Dear Editor,A couple of years ago, the Lyons Recorder was full of articles about the Town’s disappearing revenues and the dire need for budget cuts and new revenue sources. It seems the Town had been keeping its budget balanced by charging large fees for each new home built; this kept the population growing (and needing additional services), but could only last as long as there was land available for building new homes (assuming there was financing available for both the developers and the potential home buyers, which there was before the “housing bubble” burst).
In the long process of updating the Town’s Comprehensive Plan, we heard repeatedly that in order for Lyons to be economically sustainable, it would be necessary to move to a more stable economic base. This included adding employment, which generates additional sales tax when local employees spend their income locally. With spirit, the Town also encouraged local residents to shop locally. With good management and a skillful Mayor, the Town has received grant funding for major improvements downtown, which promote additional publicity and good will. With great persistence, the Town has recently negotiated with Boulder County to allow for future annexation into the Town’s jurisdiction of lands just east of Lyons, for purposes outlined in the Comprehensive Plan. The Plan (also approved by Boulder County, per State Statutes), designates the Eastern Planning Areas as Employment Area “due to the urgent need for well-planned commercial development to provide employment opportunities and generate tax revenue that will see the Town through the current global economic crises and sustain the Town’s unique character in the decades ahead.”
As the Town prepares the details of how such employment development will be encouraged, ways to maintain Lyons’ small-town character, and scenic natural environment must be addressed. I think it would be useful to think of East Lyons as the “industrial” support section of the downtown artistic community. We need both. There are many industrial land uses that may be less compatible with our downtown spirit than franchise businesses (which are often a way for local people to afford to participate in a business). Recently I was one of many who received an email message with alarming messages about the takeover of Lyons by “ill-advised and inappropriate development” that would destroy the spirit of Lyons (franchises).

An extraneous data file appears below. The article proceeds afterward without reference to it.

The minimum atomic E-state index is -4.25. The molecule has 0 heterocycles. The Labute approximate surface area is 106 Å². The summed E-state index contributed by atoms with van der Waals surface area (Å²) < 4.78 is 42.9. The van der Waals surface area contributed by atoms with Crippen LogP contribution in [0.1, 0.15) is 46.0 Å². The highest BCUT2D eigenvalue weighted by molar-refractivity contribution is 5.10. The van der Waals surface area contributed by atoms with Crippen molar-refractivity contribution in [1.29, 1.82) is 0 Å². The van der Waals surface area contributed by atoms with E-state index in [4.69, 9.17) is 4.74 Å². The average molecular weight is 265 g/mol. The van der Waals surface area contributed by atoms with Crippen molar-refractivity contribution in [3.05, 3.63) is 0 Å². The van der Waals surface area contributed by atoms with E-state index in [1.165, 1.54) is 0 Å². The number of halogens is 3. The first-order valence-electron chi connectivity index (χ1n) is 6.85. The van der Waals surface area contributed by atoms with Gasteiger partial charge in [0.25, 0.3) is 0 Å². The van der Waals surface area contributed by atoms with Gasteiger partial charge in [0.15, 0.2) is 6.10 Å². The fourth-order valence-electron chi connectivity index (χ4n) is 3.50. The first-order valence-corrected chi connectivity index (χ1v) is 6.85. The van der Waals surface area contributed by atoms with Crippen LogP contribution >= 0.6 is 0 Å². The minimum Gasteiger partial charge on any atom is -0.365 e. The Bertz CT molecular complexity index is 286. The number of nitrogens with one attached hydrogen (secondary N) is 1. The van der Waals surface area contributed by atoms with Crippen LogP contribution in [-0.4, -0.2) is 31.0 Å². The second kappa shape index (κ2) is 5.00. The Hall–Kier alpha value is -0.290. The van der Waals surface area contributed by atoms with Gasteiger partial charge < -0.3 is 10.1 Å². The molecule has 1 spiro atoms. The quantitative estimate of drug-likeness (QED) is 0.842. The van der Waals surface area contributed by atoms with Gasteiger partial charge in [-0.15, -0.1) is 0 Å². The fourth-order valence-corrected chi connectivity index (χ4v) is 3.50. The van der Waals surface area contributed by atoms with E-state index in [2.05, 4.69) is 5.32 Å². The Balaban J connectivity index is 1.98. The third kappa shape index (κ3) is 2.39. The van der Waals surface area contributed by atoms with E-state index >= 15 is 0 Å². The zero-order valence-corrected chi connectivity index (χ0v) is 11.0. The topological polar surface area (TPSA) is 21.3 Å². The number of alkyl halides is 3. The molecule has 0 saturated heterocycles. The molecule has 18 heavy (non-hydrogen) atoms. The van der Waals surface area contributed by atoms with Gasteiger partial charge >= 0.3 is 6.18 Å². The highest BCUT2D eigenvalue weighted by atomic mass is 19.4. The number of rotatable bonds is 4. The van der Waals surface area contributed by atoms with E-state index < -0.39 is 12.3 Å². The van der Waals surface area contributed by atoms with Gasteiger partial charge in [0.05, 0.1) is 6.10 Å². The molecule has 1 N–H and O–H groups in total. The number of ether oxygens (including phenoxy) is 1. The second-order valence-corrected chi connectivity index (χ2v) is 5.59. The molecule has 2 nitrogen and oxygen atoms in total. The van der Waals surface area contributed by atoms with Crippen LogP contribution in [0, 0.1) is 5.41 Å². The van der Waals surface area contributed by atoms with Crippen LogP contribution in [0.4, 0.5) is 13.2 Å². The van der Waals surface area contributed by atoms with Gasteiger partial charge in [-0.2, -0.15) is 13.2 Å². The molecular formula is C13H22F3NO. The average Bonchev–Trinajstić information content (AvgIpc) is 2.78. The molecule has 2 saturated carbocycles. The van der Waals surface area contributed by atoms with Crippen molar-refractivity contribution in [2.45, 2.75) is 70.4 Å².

I wonder, if a person could look back over the past 150 years, how many times this fear arose. Just look at the many different sections of town and how they reflect the spirit of their own particular eras. Personally, I like the quirkiness of Lyons’ development, although I couldn’t really call it beautiful. Yesterday on the way to Rocky Mountain Park, I noticed that the entrance to Estes Park has a number of well-placed, well-included businesses that would fit the definition of “formula business.” None was intrusive or less interesting than the surrounding local businesses. I would encourage anyone frightened about these businesses destroying the spirit of Lyons to visit Estes Park, Boulder, and other communities to see how well-designed, small buildings with small identifying signs can fit into an existing community.
Having worked in local governments for 30 years, and half of that in Planning, I believe it is possible to find both economic sustainability and sustainability of our small-town spirit and small-town character. Lyons is strong, thoughtful, creative, and attractive. We need an economic base to support a much larger population than when we had only a few families supported by stone quarries.
Thanks to all who have worked hard to get us where we are now. It’s time to plan for the next steps, so our bills can be paid in the future. Let’s find a way to develop East Lyons to support downtown, the natural environment, and all we hold dear. Let’s not limit our chances by reacting in fear to new development that can support our wonderful artistic community.